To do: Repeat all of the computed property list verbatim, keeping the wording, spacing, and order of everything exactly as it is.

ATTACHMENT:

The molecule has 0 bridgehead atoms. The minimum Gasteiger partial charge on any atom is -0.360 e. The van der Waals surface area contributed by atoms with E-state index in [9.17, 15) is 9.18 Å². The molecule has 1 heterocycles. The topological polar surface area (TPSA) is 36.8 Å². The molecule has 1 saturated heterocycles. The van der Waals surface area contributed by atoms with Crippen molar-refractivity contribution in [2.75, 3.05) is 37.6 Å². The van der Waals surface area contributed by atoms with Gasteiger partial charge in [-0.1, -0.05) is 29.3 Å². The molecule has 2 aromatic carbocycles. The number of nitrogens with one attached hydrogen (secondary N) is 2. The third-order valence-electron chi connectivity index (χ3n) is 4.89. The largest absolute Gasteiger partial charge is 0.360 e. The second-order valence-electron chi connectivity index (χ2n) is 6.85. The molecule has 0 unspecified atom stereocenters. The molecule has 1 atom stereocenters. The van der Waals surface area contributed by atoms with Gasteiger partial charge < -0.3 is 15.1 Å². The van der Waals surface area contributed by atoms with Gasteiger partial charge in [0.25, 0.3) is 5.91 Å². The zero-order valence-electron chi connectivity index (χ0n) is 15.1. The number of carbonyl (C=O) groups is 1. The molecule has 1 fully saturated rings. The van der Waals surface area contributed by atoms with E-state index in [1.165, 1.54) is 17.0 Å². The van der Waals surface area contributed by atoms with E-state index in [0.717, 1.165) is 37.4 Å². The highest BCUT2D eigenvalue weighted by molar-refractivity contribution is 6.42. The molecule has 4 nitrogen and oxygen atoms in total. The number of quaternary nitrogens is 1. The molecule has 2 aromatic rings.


The molecule has 0 bridgehead atoms. The minimum Gasteiger partial charge on any atom is -0.360 e. The van der Waals surface area contributed by atoms with E-state index in [9.17, 15) is 9.18 Å². The molecule has 1 heterocycles. The topological polar surface area (TPSA) is 36.8 Å². The molecule has 1 saturated heterocycles. The van der Waals surface area contributed by atoms with Crippen molar-refractivity contribution in [2.75, 3.05) is 37.6 Å². The van der Waals surface area contributed by atoms with Gasteiger partial charge in [-0.1, -0.05) is 29.3 Å². The molecule has 2 aromatic carbocycles. The number of nitrogens with one attached hydrogen (secondary N) is 2. The third-order valence-electron chi connectivity index (χ3n) is 4.89. The largest absolute Gasteiger partial charge is 0.360 e. The second-order valence-electron chi connectivity index (χ2n) is 6.85. The molecule has 0 unspecified atom stereocenters. The molecule has 1 atom stereocenters. The van der Waals surface area contributed by atoms with Gasteiger partial charge < -0.3 is 15.1 Å². The van der Waals surface area contributed by atoms with Gasteiger partial charge in [0.25, 0.3) is 5.91 Å². The zero-order valence-electron chi connectivity index (χ0n) is 15.1. The number of carbonyl (C=O) groups is 1. The molecule has 1 fully saturated rings. The van der Waals surface area contributed by atoms with E-state index in [1.165, 1.54) is 17.0 Å². The van der Waals surface area contributed by atoms with E-state index in [0.717, 1.165) is 37.4 Å². The highest BCUT2D eigenvalue weighted by molar-refractivity contribution is 6.42. The molecule has 4 nitrogen and oxygen atoms in total. The number of quaternary nitrogens is 1. The molecule has 2 aromatic rings.